Utilize curbside check-in

Curbside check-in – These professionals can be a great help in allowing you to relinquish your bags earlier in your departure, so you don’t have to drag them farther into the airport. For a few extra dollars or tip, you can have the ease of checking your bags in sooner, checking flight status, sometimes securing a porter to help with getting to security area, or even finding someone to get you a wheelchair to use to your gate.

Use a porter

Use a porter – Even though it can be an added expense, don’t hesitate to ask a porter to help you with your bags or help you get to your departure point. These folks are professionals who are very familiar with their spaces and can save you a lot time and effort navigating terminals, hotels, and stations. They do work for tips in most places so please, do show your appreciation by thanking them verbally and providing them with a tip you feel is suitable for your situation.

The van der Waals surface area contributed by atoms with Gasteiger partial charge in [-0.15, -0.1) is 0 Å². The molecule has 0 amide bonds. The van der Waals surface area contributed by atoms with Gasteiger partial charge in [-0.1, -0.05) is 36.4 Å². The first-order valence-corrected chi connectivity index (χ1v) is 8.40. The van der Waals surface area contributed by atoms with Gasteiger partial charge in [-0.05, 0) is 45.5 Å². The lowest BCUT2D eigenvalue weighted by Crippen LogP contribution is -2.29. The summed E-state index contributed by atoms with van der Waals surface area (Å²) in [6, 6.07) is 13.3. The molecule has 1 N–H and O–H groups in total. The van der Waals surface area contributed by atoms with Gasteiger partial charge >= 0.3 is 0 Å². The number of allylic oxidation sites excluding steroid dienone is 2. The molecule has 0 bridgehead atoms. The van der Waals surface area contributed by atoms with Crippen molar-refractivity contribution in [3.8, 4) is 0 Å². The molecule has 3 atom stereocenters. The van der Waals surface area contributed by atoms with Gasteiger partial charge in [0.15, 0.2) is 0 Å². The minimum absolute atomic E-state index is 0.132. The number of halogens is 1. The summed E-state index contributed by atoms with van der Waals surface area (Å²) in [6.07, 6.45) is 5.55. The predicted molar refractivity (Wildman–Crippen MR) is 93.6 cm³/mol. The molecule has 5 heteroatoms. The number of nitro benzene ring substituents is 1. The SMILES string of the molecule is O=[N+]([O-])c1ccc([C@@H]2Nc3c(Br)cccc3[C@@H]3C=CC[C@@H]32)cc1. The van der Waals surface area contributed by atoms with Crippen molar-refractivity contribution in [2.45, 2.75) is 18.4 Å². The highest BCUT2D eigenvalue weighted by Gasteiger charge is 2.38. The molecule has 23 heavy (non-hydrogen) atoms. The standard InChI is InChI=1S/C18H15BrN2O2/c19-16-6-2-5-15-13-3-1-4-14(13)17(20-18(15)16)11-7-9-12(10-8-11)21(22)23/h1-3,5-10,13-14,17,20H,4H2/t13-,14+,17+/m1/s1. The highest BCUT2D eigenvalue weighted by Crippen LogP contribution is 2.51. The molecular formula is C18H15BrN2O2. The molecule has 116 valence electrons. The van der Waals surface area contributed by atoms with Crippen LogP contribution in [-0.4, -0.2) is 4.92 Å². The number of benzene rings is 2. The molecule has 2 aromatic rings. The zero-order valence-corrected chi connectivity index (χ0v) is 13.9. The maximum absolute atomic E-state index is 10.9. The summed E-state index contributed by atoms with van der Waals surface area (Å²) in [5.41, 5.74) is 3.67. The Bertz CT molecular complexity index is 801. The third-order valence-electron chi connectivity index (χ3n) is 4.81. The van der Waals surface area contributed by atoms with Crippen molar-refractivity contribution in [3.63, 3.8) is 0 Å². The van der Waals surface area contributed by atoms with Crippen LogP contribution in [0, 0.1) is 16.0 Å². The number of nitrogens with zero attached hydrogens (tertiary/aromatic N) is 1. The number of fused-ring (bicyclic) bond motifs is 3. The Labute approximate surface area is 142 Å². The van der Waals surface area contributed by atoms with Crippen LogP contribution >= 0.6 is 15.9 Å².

Always remember! Don’t hesitate to ask for help or assistance. There have been a few times when we’ve traveled that my husband’s medication stopped working and our best laid plans ground to a halt. Don’t be afraid to ask for help from airline, hotel, train, or cruise ship personnel. Most people in the travel or hospitality industry are very kind and want to do whatever they can to make your travel and stay a pleasant experience.

Safe travels!

This article represents the opinions, thoughts, and experiences of the author; none of this content has been paid for by any advertiser. The team does not recommend or endorse any products or treatments discussed herein. Learn more about how we maintain editorial integrity here.


  • FranandNorm
    2 years ago